Detail - If characters/enemies/landmarks are rendered at too small a size, they tend to resemble nothing so much as a cluttered mass of pixels. Likewise, large characters can seem underdone, and their pixels are often unnecessarily large. In addition, if terrain consists only of large stamps that are used ad nauseam, or pixels are too large in general, the game's overall graphic rating will suffer.

Detail can also be created by using more than one tone of a given color in extensive stretches of said hue, and giving various highlights to that which is large enough to control them (i.e. that which they will not clutter.)

Color - This is probably the easiest of the graphic criteria to satisfy, and yet one of the most often fouled-up. As long as the overall palette is bright when it should be, foreboding when it should be, and does not use too much of the same color, there will be no problem here.

Animation - I'm not looking for lifelike movements here. They simply were not possible to render in the time of the NES. My desire is simply toward fluidity of movement. In other words, I will be disappointed if the character coasts for the equivalent several yards before either of his/her legs move, or if jumping skips over many pixels. However, this criterion is typically not of as great concern to me as any of the other three.

Background/foreground balance - Pretty much what the name implies. This criterion demands that the characters not be too bright for the background, while remaining possible to locate. Likewise, if the background is too clearly rendered (or brightly colored), the characters will tend to get lost in it. Promoting either extreme will be detrimental to the game reviewed.


The entire weight of this point of evaluation is given to the soundtrack. However, since so many forms of music are valid, and "goodness" is highly subjective, the valued facets of the music depend largely upon the case at hand. Notwithstanding that, those rare culprit games in which all the songs sound basically the same will be heavily penalized.

Sound effects (including those used in the music), as I value them, can only hurt a game. However, that will only result if said sounds are particularly annoying. In most cases, they have little impact upon my reaction.

-Play Control-

There are so many contributory factors to this aspect of a game that to list them all would be excessive (not to mention that I can't think of them all off hand). But a few of these include the ability to quickly recover from an incurred hit (that is, how fast the player reassumes control of the character), weapon range, midair control, traction, and the simplicity of controls (the scarcity of buttons on NES controllers makes multi-input maneuvers virtually impossible -- up-and-B special maneuvers are about as complex as controls can get without becoming more trouble than they are worth.) Factors which detract from these aspects of control are similarly varied, so each is handled in its own case.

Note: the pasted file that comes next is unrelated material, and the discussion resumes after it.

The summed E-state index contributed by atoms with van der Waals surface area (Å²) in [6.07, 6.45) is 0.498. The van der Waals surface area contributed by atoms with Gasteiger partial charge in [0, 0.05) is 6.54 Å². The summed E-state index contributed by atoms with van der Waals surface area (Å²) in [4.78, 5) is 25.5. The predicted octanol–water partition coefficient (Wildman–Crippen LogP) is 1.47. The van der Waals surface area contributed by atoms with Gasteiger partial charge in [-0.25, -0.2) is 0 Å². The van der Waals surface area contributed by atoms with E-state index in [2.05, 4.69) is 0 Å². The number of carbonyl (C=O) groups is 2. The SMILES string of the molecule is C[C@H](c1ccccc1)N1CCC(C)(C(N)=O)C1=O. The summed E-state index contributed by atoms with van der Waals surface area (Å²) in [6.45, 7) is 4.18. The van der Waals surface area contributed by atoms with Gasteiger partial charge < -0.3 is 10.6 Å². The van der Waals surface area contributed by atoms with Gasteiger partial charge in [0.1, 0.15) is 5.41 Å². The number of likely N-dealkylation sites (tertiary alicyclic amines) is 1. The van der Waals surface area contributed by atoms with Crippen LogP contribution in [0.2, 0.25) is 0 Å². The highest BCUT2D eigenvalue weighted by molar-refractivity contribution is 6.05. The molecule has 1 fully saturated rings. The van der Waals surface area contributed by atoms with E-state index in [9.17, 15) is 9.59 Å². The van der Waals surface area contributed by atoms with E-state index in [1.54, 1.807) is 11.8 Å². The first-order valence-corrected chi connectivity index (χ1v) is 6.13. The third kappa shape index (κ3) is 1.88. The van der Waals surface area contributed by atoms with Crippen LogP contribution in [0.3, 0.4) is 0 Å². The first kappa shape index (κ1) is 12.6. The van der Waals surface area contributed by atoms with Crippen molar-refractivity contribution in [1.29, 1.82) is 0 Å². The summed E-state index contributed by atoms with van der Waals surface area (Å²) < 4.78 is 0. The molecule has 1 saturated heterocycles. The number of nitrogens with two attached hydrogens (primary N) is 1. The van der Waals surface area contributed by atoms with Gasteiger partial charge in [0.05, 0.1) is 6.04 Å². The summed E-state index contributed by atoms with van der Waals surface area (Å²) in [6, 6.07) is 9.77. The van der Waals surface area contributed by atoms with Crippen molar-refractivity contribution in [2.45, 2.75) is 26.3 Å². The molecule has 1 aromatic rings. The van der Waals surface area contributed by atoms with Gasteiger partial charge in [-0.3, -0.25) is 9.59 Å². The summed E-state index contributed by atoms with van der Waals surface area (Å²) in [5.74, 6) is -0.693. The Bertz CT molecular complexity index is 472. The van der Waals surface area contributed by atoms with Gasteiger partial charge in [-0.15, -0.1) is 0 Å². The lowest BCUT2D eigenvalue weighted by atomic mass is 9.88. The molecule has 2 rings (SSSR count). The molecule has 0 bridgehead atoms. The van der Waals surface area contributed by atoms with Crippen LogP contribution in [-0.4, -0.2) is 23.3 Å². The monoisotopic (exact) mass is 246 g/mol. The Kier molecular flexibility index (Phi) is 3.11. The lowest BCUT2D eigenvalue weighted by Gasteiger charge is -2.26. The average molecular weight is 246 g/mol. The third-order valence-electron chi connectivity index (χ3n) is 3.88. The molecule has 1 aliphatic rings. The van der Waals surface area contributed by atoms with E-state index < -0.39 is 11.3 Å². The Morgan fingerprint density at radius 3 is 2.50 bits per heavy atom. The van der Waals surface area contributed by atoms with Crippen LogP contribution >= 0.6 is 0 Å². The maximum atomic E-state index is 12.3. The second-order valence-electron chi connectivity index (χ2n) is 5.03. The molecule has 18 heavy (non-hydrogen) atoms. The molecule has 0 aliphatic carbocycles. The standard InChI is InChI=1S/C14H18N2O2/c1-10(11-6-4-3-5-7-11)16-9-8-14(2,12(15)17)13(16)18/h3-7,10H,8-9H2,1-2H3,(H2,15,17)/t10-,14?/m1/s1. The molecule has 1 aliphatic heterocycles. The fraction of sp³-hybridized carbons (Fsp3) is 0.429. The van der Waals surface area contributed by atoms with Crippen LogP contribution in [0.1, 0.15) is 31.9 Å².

In general, play control matters less in RPGs than most other genres.


As a player who tends not to cling to strategies that do not seem to work, difficulty in playing a given game, for me, stems typically from three problems: poorly designed play control, a flawed difficulty curve, and/or an excess of enemies which may or may not do too much damage (not a consideration in sports/game show-based games.) There are also several less common factors that beget excessive difficulty, but I cannot think of any off-hand.

The event that a game is too easy to retain one's interest typically results from the lack of a difficulty curve (or a very shallow one) and/or a scarcity of enemies.

Sports and game show-based games define their level of challenge in a slightly more individual manner, though play control is often a factor in the case of sports games.


An uncommonly invoked criterion, this refers to any extraneous factor(s) that might affect one's impression of the game at hand ("drudgery" is a common one.) Based upon the relevance of the intangible factor(s) in question, this standard can add or deduct as many as 1.5 points to/from the game's overall Analytic Score (insofar as the score does not become more than 10 or less than 0 as a result.)

-Analytic Score-

This is nothing more than an average of the first five criteria, with intangibles taken into account if necessary.

This measure is applied only to "New Era" reviews (those written on or after July 15, 1998), which I consider typically superior to those of the "Old Era" (before that date.) "My Score," found in pre-July 15th reviews, is the predecessor of "Personal Score."

-Personal Score-

"Personal Score" is orchestrated as a reflection of the fact that, in some cases, my attraction (or aversion) to a given game stems from something relatively unimportant, or has no logical explanation at all. I am not a person who founds his conduct solely upon logic.

(Panting.) Okay... I think that's about it.